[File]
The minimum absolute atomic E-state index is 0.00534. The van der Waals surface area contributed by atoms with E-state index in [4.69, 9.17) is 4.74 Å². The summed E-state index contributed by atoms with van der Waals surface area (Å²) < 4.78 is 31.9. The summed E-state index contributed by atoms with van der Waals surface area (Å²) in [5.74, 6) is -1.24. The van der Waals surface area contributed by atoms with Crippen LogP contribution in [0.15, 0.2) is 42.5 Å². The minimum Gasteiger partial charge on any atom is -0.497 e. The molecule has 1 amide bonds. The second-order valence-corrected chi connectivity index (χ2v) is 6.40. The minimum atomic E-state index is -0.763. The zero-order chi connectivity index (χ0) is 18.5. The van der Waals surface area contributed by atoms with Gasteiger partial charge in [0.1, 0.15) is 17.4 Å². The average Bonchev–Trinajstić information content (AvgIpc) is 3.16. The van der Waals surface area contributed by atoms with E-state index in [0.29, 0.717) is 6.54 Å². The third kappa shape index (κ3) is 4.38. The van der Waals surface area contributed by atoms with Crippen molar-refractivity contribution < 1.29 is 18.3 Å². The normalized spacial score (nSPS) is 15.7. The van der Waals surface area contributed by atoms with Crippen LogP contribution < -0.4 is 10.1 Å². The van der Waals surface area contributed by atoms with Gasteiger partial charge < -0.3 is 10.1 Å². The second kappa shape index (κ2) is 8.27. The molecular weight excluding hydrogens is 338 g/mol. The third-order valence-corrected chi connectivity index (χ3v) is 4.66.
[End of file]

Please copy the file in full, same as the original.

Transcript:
The minimum absolute atomic E-state index is 0.00534. The van der Waals surface area contributed by atoms with E-state index in [4.69, 9.17) is 4.74 Å². The summed E-state index contributed by atoms with van der Waals surface area (Å²) < 4.78 is 31.9. The summed E-state index contributed by atoms with van der Waals surface area (Å²) in [5.74, 6) is -1.24. The van der Waals surface area contributed by atoms with Crippen LogP contribution in [0.15, 0.2) is 42.5 Å². The minimum Gasteiger partial charge on any atom is -0.497 e. The molecule has 1 amide bonds. The second-order valence-corrected chi connectivity index (χ2v) is 6.40. The minimum atomic E-state index is -0.763. The zero-order chi connectivity index (χ0) is 18.5. The van der Waals surface area contributed by atoms with Gasteiger partial charge in [0.1, 0.15) is 17.4 Å². The average Bonchev–Trinajstić information content (AvgIpc) is 3.16. The van der Waals surface area contributed by atoms with E-state index in [0.29, 0.717) is 6.54 Å². The third kappa shape index (κ3) is 4.38. The van der Waals surface area contributed by atoms with Crippen molar-refractivity contribution < 1.29 is 18.3 Å². The normalized spacial score (nSPS) is 15.7. The van der Waals surface area contributed by atoms with Crippen LogP contribution < -0.4 is 10.1 Å². The van der Waals surface area contributed by atoms with Gasteiger partial charge < -0.3 is 10.1 Å². The second kappa shape index (κ2) is 8.27. The molecular weight excluding hydrogens is 338 g/mol. The third-order valence-corrected chi connectivity index (χ3v) is 4.66.